Demonstrators hold welcome signs for immigrants during second day of anti-Donald Trump immigration ban protests inside Terminal 4 at San Francisco International Airport in San Francisco, California, U.S., January 29, 2017. REUTERS/Kate Munsch
Running for U.S. Senate in California congresswoman Loretta Sanchez holds a news conference on comprehensive immigration reform in San Diego, California, U.S., November 3, 2016. REUTERS/Mike Blake
Valente Martinez, 22, marches with Mexican and U.S. flags under an inflatable effigy of Republican presidential candidate Donald Trump during an immigrant rights May Day rally in Los Angeles, California, U.S., May 1, 2016. REUTERS/Lucy Nicholson
MURRIETA, CA - JULY 7: Anti-immigration activists protest outside of the U.S. Border Patrol Murrieta Station on July 7, 2014 in Murrieta, California. Immigration protesters have staged rallies in front of the station for about a week in response to a wave of undocumented immigrant children caught along the U.S.-Mexico border in Texas and transported to the Murrieta facility while awaiting deportation proceedings. (Photo by Sandy Huffaker/Getty Images)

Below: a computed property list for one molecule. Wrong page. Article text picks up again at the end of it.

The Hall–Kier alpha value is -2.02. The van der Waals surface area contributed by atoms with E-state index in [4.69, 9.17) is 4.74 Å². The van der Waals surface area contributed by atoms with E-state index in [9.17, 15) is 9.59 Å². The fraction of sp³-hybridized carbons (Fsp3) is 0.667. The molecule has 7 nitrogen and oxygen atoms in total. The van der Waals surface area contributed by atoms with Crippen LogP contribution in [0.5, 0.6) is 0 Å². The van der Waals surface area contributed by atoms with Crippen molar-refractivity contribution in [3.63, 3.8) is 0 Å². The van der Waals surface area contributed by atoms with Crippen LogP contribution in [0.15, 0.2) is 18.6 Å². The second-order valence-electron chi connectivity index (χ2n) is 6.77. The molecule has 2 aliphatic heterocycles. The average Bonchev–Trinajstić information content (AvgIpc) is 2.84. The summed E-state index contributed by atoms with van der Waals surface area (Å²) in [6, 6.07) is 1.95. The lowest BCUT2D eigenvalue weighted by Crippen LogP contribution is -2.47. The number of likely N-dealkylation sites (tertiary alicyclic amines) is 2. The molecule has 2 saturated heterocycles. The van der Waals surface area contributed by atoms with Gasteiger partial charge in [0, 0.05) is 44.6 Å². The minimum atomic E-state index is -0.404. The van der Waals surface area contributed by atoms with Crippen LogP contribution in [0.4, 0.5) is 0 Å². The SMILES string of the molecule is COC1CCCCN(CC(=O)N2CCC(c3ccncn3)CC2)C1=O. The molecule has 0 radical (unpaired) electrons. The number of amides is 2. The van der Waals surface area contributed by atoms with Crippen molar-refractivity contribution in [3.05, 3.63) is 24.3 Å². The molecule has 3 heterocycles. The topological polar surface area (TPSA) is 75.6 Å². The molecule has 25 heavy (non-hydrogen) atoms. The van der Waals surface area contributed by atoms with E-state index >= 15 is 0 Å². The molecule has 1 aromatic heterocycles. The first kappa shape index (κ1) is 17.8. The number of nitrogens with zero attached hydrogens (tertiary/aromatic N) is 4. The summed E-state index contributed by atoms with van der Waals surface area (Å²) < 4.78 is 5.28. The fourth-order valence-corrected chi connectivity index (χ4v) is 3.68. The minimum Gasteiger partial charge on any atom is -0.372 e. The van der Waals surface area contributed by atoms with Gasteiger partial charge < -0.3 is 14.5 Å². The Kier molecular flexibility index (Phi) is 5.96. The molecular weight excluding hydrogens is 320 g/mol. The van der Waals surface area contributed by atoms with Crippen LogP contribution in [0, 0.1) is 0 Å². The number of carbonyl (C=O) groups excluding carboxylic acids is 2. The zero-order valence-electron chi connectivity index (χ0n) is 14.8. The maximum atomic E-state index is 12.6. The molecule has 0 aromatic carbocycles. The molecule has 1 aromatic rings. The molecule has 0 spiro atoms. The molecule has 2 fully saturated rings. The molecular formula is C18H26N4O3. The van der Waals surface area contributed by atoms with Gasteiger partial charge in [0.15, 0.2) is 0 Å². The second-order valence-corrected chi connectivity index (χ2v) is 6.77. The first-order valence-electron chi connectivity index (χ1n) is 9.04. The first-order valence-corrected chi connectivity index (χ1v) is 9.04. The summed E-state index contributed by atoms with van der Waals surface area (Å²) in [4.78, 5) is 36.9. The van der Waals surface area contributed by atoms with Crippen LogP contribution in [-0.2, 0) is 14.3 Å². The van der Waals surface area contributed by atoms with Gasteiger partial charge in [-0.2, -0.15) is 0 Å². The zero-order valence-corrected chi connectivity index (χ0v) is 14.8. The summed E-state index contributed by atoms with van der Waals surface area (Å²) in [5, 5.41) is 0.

MURRIETA, CA - JULY 7: Anti-immigration activist Sabina Durden (R) and immigration sympathizer Mary Estrada (L) debate during a protest outside of the U.S. Border Patrol Murrieta Station on July 7, 2014 in Murrieta, California. Immigration protesters have staged rallies in front of the station for about a week in response to a wave of undocumented immigrant children caught along the U.S.-Mexico border in Texas and transported to the Murrieta facility while awaiting deportation proceedings. (Photo by Sandy Huffaker/Getty Images)